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Why Investors Should Include Multifamily Real Estate As Part Of Their Investment Portfolio

Updated: Jul 2, 2021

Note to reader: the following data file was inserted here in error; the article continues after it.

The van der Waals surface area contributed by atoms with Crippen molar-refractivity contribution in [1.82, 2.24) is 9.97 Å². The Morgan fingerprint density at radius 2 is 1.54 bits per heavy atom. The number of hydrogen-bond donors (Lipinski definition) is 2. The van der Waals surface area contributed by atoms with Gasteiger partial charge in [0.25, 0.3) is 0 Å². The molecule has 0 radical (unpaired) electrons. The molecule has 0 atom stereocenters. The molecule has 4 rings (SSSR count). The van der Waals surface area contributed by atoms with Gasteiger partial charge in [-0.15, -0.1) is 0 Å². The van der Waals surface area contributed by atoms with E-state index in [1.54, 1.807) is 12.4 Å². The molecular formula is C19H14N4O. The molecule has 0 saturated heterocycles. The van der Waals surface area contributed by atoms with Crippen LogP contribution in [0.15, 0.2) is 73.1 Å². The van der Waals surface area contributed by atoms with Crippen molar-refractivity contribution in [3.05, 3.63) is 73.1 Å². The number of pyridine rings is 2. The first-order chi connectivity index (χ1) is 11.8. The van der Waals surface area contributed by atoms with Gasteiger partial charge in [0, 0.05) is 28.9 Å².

Intelligent investors are always looking for ways to diversify their portfolios. It’s a strategic practice in general, because it expands the chances of a profitable investment, while minimizing the impact any one unfortunate venture can have on the total portfolio. By nature, the concept of a diversified portfolio can involve any number of different ventures. There are some that are particularly common among those who are looking to expand beyond stock market investments, however, and one is real estate. In this post, we want to look at some of the reasons why this is a valuable type of investment for everyone to consider. Clear Goals Investing without clear goals and an anticipated outcome is among the common investing mistakes to avoid in general. Without these details worked out, you might find yourself holding onto a given investment for too long, getting out of it too quickly, or otherwise winding up in a less-than-ideal situation. Investing in real estate helps you avoid these issues, because it’s a fairly defined venture. Your goal, almost every time, will be to invest in quality properties that will generate income and appreciate over time. The clarity of this goal makes it easy to determine success or failure, and thus easier to manage the investment strategically. Passive Income Another reason to consider real estate as part of a portfolio is that it’s a form of investment that builds wealth more consistently than most other asset classes. When you buy a stock, for instance, you are hoping that it will appreciate in time, and eventually earn you a return. With real estate you can begin earning passive income immediately. Rental income is a form of cash flow that enables an investor to expand his or her wealth while the investment is appreciating. Appreciation We have just mentioned the idea of appreciation, but it’s important not to forget about it while focusing on cash flow. In most cases, if a property is maintained well and there is no unforeseen economic issue affecting real estate markets, this is an investment that will appreciate over time. This means that even as cash flow represents an income stream relating to the investment, there is also a final return if and when the property (or the investor's stake in it) is sold. Very few other types of investments offer both forms of profit, and ultimately this is what also makes multifamily real estate a particularly risk-averse form of investment. Because property value appreciates, this investment preserves wealth in addition to growing it over time. Tax Advantages There are also numerous tax breaks that come from property investment. First and foremost, depreciation can play an important role in shielding real estate investors from taxes on their returns. In syndicated multifamily investment arrangements, investors often become limited partners wherein they receive cash-on-cash returns in the form of dividends, which would normally be taxable. With real estate investments, depreciation in the property can be accelerated by way of cost segregation analysis, passing the depreciation on to investors via an annual K1. This depreciation, in turn, may shield investors from some or all tax liability relating to their cash-on-cash returns. There is also potential for tax advantages with regard to generational wealth preservation. When real estate is passed on in a will, it is done on a stepped-up tax basis that can shield heirs from inheritance tax they might otherwise have to pay. In this sense, multifamily real estate investment can also be an important part of an estate plan. A Demand For Rentals One last reason that multifamily real estate should be considered in any diversified portfolio is that housing is an intrinsic human need which creates a mandatory demand. In addition, many people today particularly in younger generations, are in tune with the reasons to rent rather than buy a property increasing the demand for multifamily rentals. This does not necessarily affect every investment, but it does mean that rental markets tend to be strong. An investor with a valuable piece of property should have little trouble finding consistent rental activity, and thus a steadier cash flow and quicker return on expenses. For these reasons and more, we truly believe investors should examine the option of adding multifamily real estate to their investment portfolios. The payoffs in terms of shorter-term income and long-term wealth preservation, combined with numerous other benefits, are typically well worth it.

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